Staff Allegations (4896_14)
Broken down by year:
- Number of different allegations made against West Midlands Police employees (Officers
- and Staff).
- A brief Summary of all allegations relating to Social Media (please note that this would be
- edited so that no individual would be recognised from the data)
- Count of Outcomes by Breach Type.
Please see below and attached our response.
Every effort is made to ensure that the figures presented are accurate and complete. The detail collected to respond specifically to your request is subject to the inaccuracies inherent in any large scale recording system. As a consequence, care should be taken to ensure data collection processes and their inevitable limitations are taken into account when interpreting those data.
Please note that the tables attached are a count of allegations made against individuals – it is the case that on a number of occasions that an individual has had more than one accusation made against them and is therefore counted multiple times.
The figures provided therefore are our best interpretation of relevance of data to your request, but you should be aware that the collation of figures for ad hoc requests may have limitations and this should be taken into account when those data are used.
If you decide to write an article / use the enclosed data we would ask you to take into consideration the factors highlighted in this document so as to not mislead members of the public or official bodies, or misrepresent the relevance of the whole or any part of this disclosed material.
In my original offer I said that I may be able to offer a breakdown by year, unfortunately upon receipt and further investigation/breakdown of the figures I am unable to release this as it may identify an individual which will go against Section 40(5) of the Act.
When citing Section 40(5), there is a requirement to consider whether disclosure would breach one of the Data Protection Principles, and in this case the first principle of fairness would be breached. In these circumstances Section 40(5) is classed as absolute and there is no requirement to consider the public interest.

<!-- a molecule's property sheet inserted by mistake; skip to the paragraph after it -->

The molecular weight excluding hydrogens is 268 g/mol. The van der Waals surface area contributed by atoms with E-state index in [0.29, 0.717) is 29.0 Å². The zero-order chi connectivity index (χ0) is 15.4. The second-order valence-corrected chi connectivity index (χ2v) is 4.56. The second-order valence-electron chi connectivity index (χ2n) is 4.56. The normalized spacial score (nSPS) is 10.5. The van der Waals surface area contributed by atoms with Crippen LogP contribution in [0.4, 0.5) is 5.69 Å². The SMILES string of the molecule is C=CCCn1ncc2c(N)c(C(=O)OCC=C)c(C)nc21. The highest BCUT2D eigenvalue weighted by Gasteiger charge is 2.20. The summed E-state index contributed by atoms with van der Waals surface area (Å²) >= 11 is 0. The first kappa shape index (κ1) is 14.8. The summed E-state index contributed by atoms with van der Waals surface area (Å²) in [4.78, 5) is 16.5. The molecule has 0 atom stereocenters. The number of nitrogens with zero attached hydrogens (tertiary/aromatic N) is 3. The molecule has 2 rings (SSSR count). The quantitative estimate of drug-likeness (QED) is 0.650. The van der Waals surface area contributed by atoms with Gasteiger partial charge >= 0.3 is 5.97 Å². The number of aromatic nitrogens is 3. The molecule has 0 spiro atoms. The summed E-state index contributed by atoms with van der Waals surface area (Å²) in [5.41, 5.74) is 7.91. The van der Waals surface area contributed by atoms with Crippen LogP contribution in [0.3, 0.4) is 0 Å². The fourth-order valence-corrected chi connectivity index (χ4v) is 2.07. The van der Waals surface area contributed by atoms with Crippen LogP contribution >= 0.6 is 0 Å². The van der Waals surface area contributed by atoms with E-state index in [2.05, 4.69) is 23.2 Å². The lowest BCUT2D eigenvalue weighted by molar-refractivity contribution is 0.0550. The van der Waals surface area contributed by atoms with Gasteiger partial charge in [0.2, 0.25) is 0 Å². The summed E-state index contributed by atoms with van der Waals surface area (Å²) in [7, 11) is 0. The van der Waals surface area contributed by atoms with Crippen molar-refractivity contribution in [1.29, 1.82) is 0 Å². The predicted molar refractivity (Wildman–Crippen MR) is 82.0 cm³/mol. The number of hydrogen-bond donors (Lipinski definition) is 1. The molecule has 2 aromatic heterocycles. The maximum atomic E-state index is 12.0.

In addition to the attached response, West Midlands Police can neither confirm nor deny that it holds any other information relevant to your request as the duty in s1(1)(a) of the Freedom of Information Act 2000 does not apply, by virtue of the following exemptions:
Section 23(5) Information relating to the Security bodies
Section 30(3) Investigations
Section 31(3) Law enforcement.
Section 23 is an absolute class-based exemption and therefore there is no requirement to conduct a harm or public interest test.
Sections 31 is a prejudice based qualified exemptions and there is a requirement to articulate the harm that would be caused in confirming or not that the information is held as well as carrying out a public interest test.
Section 30 is a qualified class-based exemption and there is a requirement to conduct a public interest test.
To confirm or deny how many investigations into the “misuse” of social media have been carried out relating to police officer’s use of social media would compromise ongoing investigations or identify individuals. If a force applied an exemption to the information this would reveal that these policing techniques and investigative activity had taken place. Conversely, by stating ‘no information held’ would highlight to an officer that his conduct is not being investigated and that he is free to continue.
Information compiled for the purposes of an investigation, be it a criminal investigation or internal misconduct hearing, may contain information obtained from individuals to assist with an investigation, which would be in confidence. To disclose investigative information could dissuade people from providing information to the police in future. The public, be they general members of the public or internal police officers or staff, must have confidence that their information is treated sensitively and appropriately. Confirming or denying the information is held could lead to ‘trial by media’ as it is likely to identify any officers that may or may not be involved.
Factors favouring confirmation or denial for S31
By confirming or denying when or how the police service monitor social network sites, would enable the public to see where public funds are being spent. Better public awareness may reduce crime or lead to more information from the public.
Factors against confirmation or denial for S31